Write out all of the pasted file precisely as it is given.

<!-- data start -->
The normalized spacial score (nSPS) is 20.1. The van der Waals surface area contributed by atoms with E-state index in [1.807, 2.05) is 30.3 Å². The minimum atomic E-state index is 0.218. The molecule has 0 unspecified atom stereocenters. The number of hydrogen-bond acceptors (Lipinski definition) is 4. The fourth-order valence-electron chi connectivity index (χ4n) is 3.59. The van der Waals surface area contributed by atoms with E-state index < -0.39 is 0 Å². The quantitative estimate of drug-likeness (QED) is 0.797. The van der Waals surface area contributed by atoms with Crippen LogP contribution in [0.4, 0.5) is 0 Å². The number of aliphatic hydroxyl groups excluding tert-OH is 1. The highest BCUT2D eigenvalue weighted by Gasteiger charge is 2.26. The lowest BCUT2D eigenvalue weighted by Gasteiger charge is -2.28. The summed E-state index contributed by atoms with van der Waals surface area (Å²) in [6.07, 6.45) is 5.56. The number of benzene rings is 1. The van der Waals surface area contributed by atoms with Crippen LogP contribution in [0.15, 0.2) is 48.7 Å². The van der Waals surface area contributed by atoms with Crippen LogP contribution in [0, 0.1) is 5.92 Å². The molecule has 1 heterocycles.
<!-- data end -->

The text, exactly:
The normalized spacial score (nSPS) is 20.1. The van der Waals surface area contributed by atoms with E-state index in [1.807, 2.05) is 30.3 Å². The minimum atomic E-state index is 0.218. The molecule has 0 unspecified atom stereocenters. The number of hydrogen-bond acceptors (Lipinski definition) is 4. The fourth-order valence-electron chi connectivity index (χ4n) is 3.59. The van der Waals surface area contributed by atoms with E-state index < -0.39 is 0 Å². The quantitative estimate of drug-likeness (QED) is 0.797. The van der Waals surface area contributed by atoms with Crippen LogP contribution in [0.4, 0.5) is 0 Å². The number of aliphatic hydroxyl groups excluding tert-OH is 1. The highest BCUT2D eigenvalue weighted by Gasteiger charge is 2.26. The lowest BCUT2D eigenvalue weighted by Gasteiger charge is -2.28. The summed E-state index contributed by atoms with van der Waals surface area (Å²) in [6.07, 6.45) is 5.56. The number of benzene rings is 1. The van der Waals surface area contributed by atoms with Crippen LogP contribution in [0.15, 0.2) is 48.7 Å². The van der Waals surface area contributed by atoms with Crippen LogP contribution in [0, 0.1) is 5.92 Å². The molecule has 1 heterocycles.